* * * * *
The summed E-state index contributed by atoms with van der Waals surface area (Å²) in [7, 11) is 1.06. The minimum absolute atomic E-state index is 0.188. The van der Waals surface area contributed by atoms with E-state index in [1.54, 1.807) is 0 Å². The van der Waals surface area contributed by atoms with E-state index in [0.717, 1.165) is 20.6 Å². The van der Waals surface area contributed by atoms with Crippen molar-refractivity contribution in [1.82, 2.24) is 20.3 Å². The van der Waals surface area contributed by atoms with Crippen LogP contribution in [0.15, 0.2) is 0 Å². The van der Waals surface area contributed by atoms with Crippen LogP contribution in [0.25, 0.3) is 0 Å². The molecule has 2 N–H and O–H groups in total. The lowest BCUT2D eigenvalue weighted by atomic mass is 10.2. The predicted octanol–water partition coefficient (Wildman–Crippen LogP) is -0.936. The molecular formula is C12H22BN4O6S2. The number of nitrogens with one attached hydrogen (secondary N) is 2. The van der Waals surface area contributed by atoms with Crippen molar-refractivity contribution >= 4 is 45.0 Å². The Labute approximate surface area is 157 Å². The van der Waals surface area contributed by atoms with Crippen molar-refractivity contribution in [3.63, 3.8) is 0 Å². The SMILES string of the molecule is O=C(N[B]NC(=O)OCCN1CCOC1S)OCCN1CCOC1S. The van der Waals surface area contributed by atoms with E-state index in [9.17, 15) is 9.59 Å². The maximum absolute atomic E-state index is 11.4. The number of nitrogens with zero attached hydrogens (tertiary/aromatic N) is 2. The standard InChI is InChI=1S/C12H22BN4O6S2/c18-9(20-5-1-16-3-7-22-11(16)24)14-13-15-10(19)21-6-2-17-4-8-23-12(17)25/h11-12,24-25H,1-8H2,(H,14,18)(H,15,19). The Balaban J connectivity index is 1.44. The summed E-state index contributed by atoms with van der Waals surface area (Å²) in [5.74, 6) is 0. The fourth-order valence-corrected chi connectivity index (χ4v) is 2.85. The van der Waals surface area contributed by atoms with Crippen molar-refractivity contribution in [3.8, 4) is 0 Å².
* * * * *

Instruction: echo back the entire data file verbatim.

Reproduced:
The summed E-state index contributed by atoms with van der Waals surface area (Å²) in [7, 11) is 1.06. The minimum absolute atomic E-state index is 0.188. The van der Waals surface area contributed by atoms with E-state index in [1.54, 1.807) is 0 Å². The van der Waals surface area contributed by atoms with E-state index in [0.717, 1.165) is 20.6 Å². The van der Waals surface area contributed by atoms with Crippen molar-refractivity contribution in [1.82, 2.24) is 20.3 Å². The van der Waals surface area contributed by atoms with Crippen LogP contribution in [0.15, 0.2) is 0 Å². The van der Waals surface area contributed by atoms with Crippen LogP contribution in [0.25, 0.3) is 0 Å². The molecule has 2 N–H and O–H groups in total. The lowest BCUT2D eigenvalue weighted by atomic mass is 10.2. The predicted octanol–water partition coefficient (Wildman–Crippen LogP) is -0.936. The molecular formula is C12H22BN4O6S2. The number of nitrogens with one attached hydrogen (secondary N) is 2. The van der Waals surface area contributed by atoms with Crippen molar-refractivity contribution >= 4 is 45.0 Å². The Labute approximate surface area is 157 Å². The van der Waals surface area contributed by atoms with Crippen molar-refractivity contribution in [3.63, 3.8) is 0 Å². The SMILES string of the molecule is O=C(N[B]NC(=O)OCCN1CCOC1S)OCCN1CCOC1S. The van der Waals surface area contributed by atoms with E-state index in [9.17, 15) is 9.59 Å². The maximum absolute atomic E-state index is 11.4. The number of nitrogens with zero attached hydrogens (tertiary/aromatic N) is 2. The standard InChI is InChI=1S/C12H22BN4O6S2/c18-9(20-5-1-16-3-7-22-11(16)24)14-13-15-10(19)21-6-2-17-4-8-23-12(17)25/h11-12,24-25H,1-8H2,(H,14,18)(H,15,19). The Balaban J connectivity index is 1.44. The summed E-state index contributed by atoms with van der Waals surface area (Å²) in [5.74, 6) is 0. The fourth-order valence-corrected chi connectivity index (χ4v) is 2.85. The van der Waals surface area contributed by atoms with Crippen molar-refractivity contribution in [3.8, 4) is 0 Å².